Sorry to go on. I do think this is a great start and I think this issue would be great fleshed out over a series, particularly looking more in detail at a few sample countries for example. And I would interrogate some of the normative assumptions around the word “religion” and matters of faith (and “rational thinking” for that matter)

    But, I don’t mean to troll your blog. I love your work, and the whole site. Please keep it up and take care. :)

    • MsAfropolitan

      Hi Kay,

      Trolling and discussion are not the same at all, I appreciate the discussion and thanks for the bloglovin!

      From my perspective, religion is both a weird and wonderful phenomenon and indeed an important product of human history and society.
      However, I question if all the art, science, knowledge etc. that religious life has contributed is in balance with the wars, murdered witches, crusades, misogyny, terrorism, hostility to sexuality that is part and parcel of it.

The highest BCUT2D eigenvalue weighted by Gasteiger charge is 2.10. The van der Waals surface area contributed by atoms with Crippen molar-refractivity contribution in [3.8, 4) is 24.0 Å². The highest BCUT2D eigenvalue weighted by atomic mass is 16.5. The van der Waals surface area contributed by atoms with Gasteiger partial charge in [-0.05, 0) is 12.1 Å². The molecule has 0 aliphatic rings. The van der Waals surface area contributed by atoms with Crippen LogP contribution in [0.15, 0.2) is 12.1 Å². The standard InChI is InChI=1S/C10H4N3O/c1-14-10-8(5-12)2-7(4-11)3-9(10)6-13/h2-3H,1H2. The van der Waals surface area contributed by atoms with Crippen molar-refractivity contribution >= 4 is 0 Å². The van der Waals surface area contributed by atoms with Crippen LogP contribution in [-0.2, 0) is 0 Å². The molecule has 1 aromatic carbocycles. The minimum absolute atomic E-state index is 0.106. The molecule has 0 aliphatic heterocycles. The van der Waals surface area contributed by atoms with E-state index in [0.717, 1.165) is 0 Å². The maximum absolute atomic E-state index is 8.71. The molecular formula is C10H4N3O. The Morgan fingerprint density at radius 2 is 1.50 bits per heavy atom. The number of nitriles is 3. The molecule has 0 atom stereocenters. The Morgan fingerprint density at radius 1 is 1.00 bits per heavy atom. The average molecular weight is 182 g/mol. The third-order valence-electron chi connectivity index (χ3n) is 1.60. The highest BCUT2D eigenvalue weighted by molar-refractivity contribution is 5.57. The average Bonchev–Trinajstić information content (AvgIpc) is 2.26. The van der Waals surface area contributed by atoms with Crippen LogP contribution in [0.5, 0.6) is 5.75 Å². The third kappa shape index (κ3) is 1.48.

Ultimately we are all seeking answers, but wherever we find them, on many levels they can only be ours alone, our own personal moral codes. I wish religions placed more responsibility on the individual to discover such moral codes, it’s a prerequisite for freedom, but too often it instead numbs that exporation by providing answers on morality and virtue. That’s where there’s a collusion with rational thinking but I appreciate there are exceptions and yes, there are nuances of faith rather than religion.

      More to follow on this theme no doubt.
      Take care too
      – Minna

  • Nana Darkoa

    Ei, I’m from Ghana and I know we are a very ‘religious’ country but didn’t know we were the highest in the world. Aba! is that why we have decided to send 200 pastors to Israel to pray for us? *Sigh*